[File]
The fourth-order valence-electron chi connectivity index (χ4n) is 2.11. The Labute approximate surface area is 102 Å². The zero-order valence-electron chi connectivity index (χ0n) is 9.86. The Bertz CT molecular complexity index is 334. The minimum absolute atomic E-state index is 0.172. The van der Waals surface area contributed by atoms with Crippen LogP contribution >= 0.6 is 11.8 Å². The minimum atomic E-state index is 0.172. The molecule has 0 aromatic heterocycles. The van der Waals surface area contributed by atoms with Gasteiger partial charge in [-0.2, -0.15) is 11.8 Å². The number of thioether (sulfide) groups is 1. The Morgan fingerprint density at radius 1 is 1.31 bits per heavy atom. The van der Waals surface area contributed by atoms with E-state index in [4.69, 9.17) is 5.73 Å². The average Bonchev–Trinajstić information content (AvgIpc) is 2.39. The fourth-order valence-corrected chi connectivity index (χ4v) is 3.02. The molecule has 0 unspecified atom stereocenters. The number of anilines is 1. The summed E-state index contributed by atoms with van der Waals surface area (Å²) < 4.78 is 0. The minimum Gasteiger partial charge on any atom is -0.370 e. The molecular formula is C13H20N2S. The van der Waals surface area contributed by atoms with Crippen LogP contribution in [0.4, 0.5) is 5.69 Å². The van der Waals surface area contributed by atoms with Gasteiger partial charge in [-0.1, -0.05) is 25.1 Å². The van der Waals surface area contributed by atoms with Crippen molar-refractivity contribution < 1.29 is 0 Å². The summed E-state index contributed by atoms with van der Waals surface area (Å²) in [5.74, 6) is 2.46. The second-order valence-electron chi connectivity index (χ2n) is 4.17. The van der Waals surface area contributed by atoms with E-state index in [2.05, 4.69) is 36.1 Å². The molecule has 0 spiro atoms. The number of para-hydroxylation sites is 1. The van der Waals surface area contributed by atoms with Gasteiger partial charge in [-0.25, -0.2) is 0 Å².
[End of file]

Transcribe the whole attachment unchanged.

The fourth-order valence-electron chi connectivity index (χ4n) is 2.11. The Labute approximate surface area is 102 Å². The zero-order valence-electron chi connectivity index (χ0n) is 9.86. The Bertz CT molecular complexity index is 334. The minimum absolute atomic E-state index is 0.172. The van der Waals surface area contributed by atoms with Crippen LogP contribution >= 0.6 is 11.8 Å². The minimum atomic E-state index is 0.172. The molecule has 0 aromatic heterocycles. The van der Waals surface area contributed by atoms with Gasteiger partial charge in [-0.2, -0.15) is 11.8 Å². The number of thioether (sulfide) groups is 1. The Morgan fingerprint density at radius 1 is 1.31 bits per heavy atom. The van der Waals surface area contributed by atoms with E-state index in [4.69, 9.17) is 5.73 Å². The average Bonchev–Trinajstić information content (AvgIpc) is 2.39. The fourth-order valence-corrected chi connectivity index (χ4v) is 3.02. The molecule has 0 unspecified atom stereocenters. The number of anilines is 1. The summed E-state index contributed by atoms with van der Waals surface area (Å²) < 4.78 is 0. The minimum Gasteiger partial charge on any atom is -0.370 e. The molecular formula is C13H20N2S. The van der Waals surface area contributed by atoms with Crippen LogP contribution in [0.4, 0.5) is 5.69 Å². The van der Waals surface area contributed by atoms with Gasteiger partial charge in [-0.1, -0.05) is 25.1 Å². The van der Waals surface area contributed by atoms with Crippen molar-refractivity contribution < 1.29 is 0 Å². The summed E-state index contributed by atoms with van der Waals surface area (Å²) in [5.74, 6) is 2.46. The second-order valence-electron chi connectivity index (χ2n) is 4.17. The van der Waals surface area contributed by atoms with E-state index in [2.05, 4.69) is 36.1 Å². The molecule has 0 spiro atoms. The number of para-hydroxylation sites is 1. The van der Waals surface area contributed by atoms with Gasteiger partial charge in [-0.25, -0.2) is 0 Å².